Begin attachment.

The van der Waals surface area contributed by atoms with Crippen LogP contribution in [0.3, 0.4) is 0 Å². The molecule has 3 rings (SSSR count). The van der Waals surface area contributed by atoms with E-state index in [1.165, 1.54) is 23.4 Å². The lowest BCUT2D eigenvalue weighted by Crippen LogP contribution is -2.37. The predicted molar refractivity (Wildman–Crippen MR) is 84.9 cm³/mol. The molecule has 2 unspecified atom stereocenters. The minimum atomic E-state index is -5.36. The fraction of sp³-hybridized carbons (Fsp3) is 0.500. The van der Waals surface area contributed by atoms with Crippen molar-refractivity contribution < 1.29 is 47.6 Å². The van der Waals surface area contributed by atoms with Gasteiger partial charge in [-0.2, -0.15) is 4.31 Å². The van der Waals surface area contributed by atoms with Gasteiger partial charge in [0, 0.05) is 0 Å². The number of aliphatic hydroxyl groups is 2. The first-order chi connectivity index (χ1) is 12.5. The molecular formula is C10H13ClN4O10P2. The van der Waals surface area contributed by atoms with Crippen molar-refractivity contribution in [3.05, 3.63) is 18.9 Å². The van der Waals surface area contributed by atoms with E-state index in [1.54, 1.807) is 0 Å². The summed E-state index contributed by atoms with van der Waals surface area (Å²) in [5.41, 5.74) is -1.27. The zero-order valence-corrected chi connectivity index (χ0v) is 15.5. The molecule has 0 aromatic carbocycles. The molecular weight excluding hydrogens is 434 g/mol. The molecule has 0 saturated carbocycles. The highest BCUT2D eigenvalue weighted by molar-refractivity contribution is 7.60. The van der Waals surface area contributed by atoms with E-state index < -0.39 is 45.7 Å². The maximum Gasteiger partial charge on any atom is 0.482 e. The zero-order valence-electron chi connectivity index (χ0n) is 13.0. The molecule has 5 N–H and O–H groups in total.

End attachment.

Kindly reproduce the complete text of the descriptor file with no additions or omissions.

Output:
The van der Waals surface area contributed by atoms with Crippen LogP contribution in [0.3, 0.4) is 0 Å². The molecule has 3 rings (SSSR count). The van der Waals surface area contributed by atoms with E-state index in [1.165, 1.54) is 23.4 Å². The lowest BCUT2D eigenvalue weighted by Crippen LogP contribution is -2.37. The predicted molar refractivity (Wildman–Crippen MR) is 84.9 cm³/mol. The molecule has 2 unspecified atom stereocenters. The minimum atomic E-state index is -5.36. The fraction of sp³-hybridized carbons (Fsp3) is 0.500. The van der Waals surface area contributed by atoms with Crippen molar-refractivity contribution < 1.29 is 47.6 Å². The van der Waals surface area contributed by atoms with Gasteiger partial charge in [-0.2, -0.15) is 4.31 Å². The van der Waals surface area contributed by atoms with Gasteiger partial charge in [0, 0.05) is 0 Å². The number of aliphatic hydroxyl groups is 2. The first-order chi connectivity index (χ1) is 12.5. The molecular formula is C10H13ClN4O10P2. The van der Waals surface area contributed by atoms with Crippen molar-refractivity contribution in [3.05, 3.63) is 18.9 Å². The van der Waals surface area contributed by atoms with E-state index in [1.54, 1.807) is 0 Å². The summed E-state index contributed by atoms with van der Waals surface area (Å²) in [5.41, 5.74) is -1.27. The zero-order valence-corrected chi connectivity index (χ0v) is 15.5. The molecule has 0 aromatic carbocycles. The molecular weight excluding hydrogens is 434 g/mol. The molecule has 0 saturated carbocycles. The highest BCUT2D eigenvalue weighted by molar-refractivity contribution is 7.60. The van der Waals surface area contributed by atoms with E-state index < -0.39 is 45.7 Å². The maximum Gasteiger partial charge on any atom is 0.482 e. The zero-order valence-electron chi connectivity index (χ0n) is 13.0. The molecule has 5 N–H and O–H groups in total.